The case: Patient came in for laparoscopic colectomy. She had a history of severe COPD, newly diagnosed adenocarcinoma of colon, anemia (Hb 9), newly diagnosed ANCA vasculitis, h/o mitral stenosis s/p robotic mitral valve replacement, pulmonary HTN, severe TR, systemic HTN, normal EF. Patient had recent exacerbations of CHF with BNP in 1200s. Recent (within the last 3 months) history of coding on induction requiring chest compressions during robotic MVR (50mg propofol). On a steroid taper.
BPs 180-200s/90-110s; PAPs 40-60s/20-40s. 50kg.
Plan: aline, swan, R2, slow induction
Induction: fentanyl 50mcg, propofol 20mg, lidocaine 100mg, etomidate 10mg, roc 50mg. Gtt: epinephrine @ 0.02mcg/kg/min, norepinephrine @ 0.04mcg/kg/min. Milrinone arrived to OR after induction. Able to titrate off epinephrine to Milrinone 0.3mcg/kg/min even with insufflation of abdomen. Did not need to decrease insufflation pressures as hemodynamics were relatively stable.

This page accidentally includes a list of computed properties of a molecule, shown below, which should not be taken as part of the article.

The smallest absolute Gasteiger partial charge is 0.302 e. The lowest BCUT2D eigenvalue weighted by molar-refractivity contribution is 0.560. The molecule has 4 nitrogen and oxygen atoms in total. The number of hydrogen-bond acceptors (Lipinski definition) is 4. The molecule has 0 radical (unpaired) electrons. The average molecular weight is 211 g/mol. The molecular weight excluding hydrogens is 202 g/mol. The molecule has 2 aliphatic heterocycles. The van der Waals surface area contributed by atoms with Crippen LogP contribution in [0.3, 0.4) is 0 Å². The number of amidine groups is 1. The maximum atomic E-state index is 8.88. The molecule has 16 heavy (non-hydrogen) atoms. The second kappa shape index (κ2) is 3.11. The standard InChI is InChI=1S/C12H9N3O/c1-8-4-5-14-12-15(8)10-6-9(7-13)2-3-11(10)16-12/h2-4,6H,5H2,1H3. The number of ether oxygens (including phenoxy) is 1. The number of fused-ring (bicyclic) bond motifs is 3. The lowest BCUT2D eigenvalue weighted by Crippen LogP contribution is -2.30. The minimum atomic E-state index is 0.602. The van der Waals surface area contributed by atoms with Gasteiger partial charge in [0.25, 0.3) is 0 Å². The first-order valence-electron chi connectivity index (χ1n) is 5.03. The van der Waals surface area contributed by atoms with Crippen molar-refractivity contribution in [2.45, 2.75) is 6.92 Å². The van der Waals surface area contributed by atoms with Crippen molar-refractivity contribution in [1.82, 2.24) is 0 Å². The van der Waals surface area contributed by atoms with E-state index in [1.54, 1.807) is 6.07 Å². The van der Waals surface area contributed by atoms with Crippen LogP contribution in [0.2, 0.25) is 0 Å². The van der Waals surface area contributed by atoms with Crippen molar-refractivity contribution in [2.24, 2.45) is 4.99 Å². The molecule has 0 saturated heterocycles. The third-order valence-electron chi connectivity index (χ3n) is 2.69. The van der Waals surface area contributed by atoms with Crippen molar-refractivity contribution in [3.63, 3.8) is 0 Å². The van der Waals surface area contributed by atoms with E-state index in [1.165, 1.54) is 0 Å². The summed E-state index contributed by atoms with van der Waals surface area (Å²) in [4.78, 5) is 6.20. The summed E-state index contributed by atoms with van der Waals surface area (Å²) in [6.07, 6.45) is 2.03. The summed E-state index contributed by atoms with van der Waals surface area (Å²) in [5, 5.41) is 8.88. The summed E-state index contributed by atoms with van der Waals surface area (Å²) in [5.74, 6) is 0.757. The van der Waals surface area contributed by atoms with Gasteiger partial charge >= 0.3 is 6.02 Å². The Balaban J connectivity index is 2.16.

Extubated safely at the end of the case. Received 100mcg fentanyl, 20mg ketamine, Exparel TAP block, pre-op PO Tylenol 1000mg for pain control. She’s doing well and pleased with her anesthetic management.
Healthy appearing patient with afib s/p ablation and returning for repeat ablation for recurrent afib. Anesthesia induced normally and patient VSS. 3 minutes after a request of a heparin bolus, patient dropped their SBP into the upper 40s, lower 50s. Patient recovered well after small bolus of epinephrine. ICE used to rule out pericardial effusion as well as confirm normal LVEF and RVEF.